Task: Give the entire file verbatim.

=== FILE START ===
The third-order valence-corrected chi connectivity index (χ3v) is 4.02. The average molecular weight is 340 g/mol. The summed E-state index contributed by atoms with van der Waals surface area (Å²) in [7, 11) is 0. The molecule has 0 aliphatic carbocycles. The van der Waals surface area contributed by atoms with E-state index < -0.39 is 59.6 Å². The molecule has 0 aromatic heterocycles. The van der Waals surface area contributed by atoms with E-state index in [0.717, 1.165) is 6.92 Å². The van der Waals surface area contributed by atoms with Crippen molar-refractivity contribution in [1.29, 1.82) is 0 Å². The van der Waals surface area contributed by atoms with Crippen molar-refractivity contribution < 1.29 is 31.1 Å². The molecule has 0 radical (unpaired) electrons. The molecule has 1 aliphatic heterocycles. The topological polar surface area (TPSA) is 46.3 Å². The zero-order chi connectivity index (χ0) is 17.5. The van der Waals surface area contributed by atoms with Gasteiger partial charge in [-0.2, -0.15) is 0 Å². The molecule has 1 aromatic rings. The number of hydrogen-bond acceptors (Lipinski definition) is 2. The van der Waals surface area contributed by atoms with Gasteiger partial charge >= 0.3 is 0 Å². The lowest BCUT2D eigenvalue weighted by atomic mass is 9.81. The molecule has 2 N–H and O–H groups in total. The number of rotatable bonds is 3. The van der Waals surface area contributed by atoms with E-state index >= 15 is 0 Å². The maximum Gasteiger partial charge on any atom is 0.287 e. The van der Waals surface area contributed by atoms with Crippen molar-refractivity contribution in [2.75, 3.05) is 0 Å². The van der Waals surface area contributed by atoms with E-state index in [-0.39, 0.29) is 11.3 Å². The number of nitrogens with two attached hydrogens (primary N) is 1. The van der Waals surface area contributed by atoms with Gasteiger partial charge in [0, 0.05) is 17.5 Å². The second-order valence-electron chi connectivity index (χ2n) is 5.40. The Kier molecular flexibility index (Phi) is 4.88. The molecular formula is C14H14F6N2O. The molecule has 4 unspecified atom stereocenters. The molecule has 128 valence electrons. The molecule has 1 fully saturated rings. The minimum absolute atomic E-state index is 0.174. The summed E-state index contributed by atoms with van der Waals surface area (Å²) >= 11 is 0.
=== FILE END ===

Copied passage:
The third-order valence-corrected chi connectivity index (χ3v) is 4.02. The average molecular weight is 340 g/mol. The summed E-state index contributed by atoms with van der Waals surface area (Å²) in [7, 11) is 0. The molecule has 0 aliphatic carbocycles. The van der Waals surface area contributed by atoms with E-state index < -0.39 is 59.6 Å². The molecule has 0 aromatic heterocycles. The van der Waals surface area contributed by atoms with E-state index in [0.717, 1.165) is 6.92 Å². The van der Waals surface area contributed by atoms with Crippen molar-refractivity contribution in [1.29, 1.82) is 0 Å². The van der Waals surface area contributed by atoms with Crippen molar-refractivity contribution < 1.29 is 31.1 Å². The molecule has 0 radical (unpaired) electrons. The molecule has 1 aliphatic heterocycles. The topological polar surface area (TPSA) is 46.3 Å². The zero-order chi connectivity index (χ0) is 17.5. The van der Waals surface area contributed by atoms with Gasteiger partial charge in [-0.2, -0.15) is 0 Å². The molecule has 1 aromatic rings. The number of hydrogen-bond acceptors (Lipinski definition) is 2. The van der Waals surface area contributed by atoms with Gasteiger partial charge >= 0.3 is 0 Å². The lowest BCUT2D eigenvalue weighted by atomic mass is 9.81. The molecule has 2 N–H and O–H groups in total. The number of rotatable bonds is 3. The van der Waals surface area contributed by atoms with E-state index >= 15 is 0 Å². The maximum Gasteiger partial charge on any atom is 0.287 e. The van der Waals surface area contributed by atoms with Crippen molar-refractivity contribution in [2.75, 3.05) is 0 Å². The van der Waals surface area contributed by atoms with E-state index in [-0.39, 0.29) is 11.3 Å². The number of nitrogens with two attached hydrogens (primary N) is 1. The van der Waals surface area contributed by atoms with Gasteiger partial charge in [0, 0.05) is 17.5 Å². The second-order valence-electron chi connectivity index (χ2n) is 5.40. The Kier molecular flexibility index (Phi) is 4.88. The molecular formula is C14H14F6N2O. The molecule has 4 unspecified atom stereocenters. The molecule has 128 valence electrons. The molecule has 1 fully saturated rings. The minimum absolute atomic E-state index is 0.174. The summed E-state index contributed by atoms with van der Waals surface area (Å²) >= 11 is 0.